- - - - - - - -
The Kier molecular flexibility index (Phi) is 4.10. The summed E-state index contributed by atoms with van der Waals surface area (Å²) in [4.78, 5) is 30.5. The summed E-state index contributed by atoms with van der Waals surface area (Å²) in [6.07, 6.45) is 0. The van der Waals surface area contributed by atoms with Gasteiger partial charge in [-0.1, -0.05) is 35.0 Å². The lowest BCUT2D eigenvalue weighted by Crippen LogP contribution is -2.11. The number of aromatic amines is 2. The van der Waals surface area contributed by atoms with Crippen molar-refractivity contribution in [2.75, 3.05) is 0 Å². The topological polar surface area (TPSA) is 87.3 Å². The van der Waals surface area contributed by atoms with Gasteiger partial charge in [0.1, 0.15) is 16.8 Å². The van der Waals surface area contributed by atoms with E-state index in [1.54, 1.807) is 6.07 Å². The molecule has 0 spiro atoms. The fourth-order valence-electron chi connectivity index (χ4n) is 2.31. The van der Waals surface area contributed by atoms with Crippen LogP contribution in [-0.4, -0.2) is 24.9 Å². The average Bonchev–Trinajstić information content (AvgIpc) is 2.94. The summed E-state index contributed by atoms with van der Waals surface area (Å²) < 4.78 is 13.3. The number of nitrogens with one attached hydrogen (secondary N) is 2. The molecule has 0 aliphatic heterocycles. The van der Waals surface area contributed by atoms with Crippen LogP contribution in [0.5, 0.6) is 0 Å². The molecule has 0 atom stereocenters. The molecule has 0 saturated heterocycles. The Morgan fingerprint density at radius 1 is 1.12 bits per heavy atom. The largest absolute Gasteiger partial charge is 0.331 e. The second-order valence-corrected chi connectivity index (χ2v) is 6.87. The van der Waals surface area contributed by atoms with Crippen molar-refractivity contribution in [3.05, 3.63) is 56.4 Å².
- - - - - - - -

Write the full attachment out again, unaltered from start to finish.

The Kier molecular flexibility index (Phi) is 4.10. The summed E-state index contributed by atoms with van der Waals surface area (Å²) in [4.78, 5) is 30.5. The summed E-state index contributed by atoms with van der Waals surface area (Å²) in [6.07, 6.45) is 0. The van der Waals surface area contributed by atoms with Gasteiger partial charge in [-0.1, -0.05) is 35.0 Å². The lowest BCUT2D eigenvalue weighted by Crippen LogP contribution is -2.11. The number of aromatic amines is 2. The van der Waals surface area contributed by atoms with Crippen molar-refractivity contribution in [2.75, 3.05) is 0 Å². The topological polar surface area (TPSA) is 87.3 Å². The van der Waals surface area contributed by atoms with Gasteiger partial charge in [0.1, 0.15) is 16.8 Å². The van der Waals surface area contributed by atoms with E-state index in [1.54, 1.807) is 6.07 Å². The molecule has 0 spiro atoms. The fourth-order valence-electron chi connectivity index (χ4n) is 2.31. The van der Waals surface area contributed by atoms with Crippen LogP contribution in [-0.4, -0.2) is 24.9 Å². The average Bonchev–Trinajstić information content (AvgIpc) is 2.94. The summed E-state index contributed by atoms with van der Waals surface area (Å²) < 4.78 is 13.3. The number of nitrogens with one attached hydrogen (secondary N) is 2. The molecule has 0 aliphatic heterocycles. The van der Waals surface area contributed by atoms with Crippen LogP contribution in [0.5, 0.6) is 0 Å². The molecule has 0 atom stereocenters. The molecule has 0 saturated heterocycles. The Morgan fingerprint density at radius 1 is 1.12 bits per heavy atom. The largest absolute Gasteiger partial charge is 0.331 e. The second-order valence-corrected chi connectivity index (χ2v) is 6.87. The van der Waals surface area contributed by atoms with Crippen molar-refractivity contribution in [3.05, 3.63) is 56.4 Å².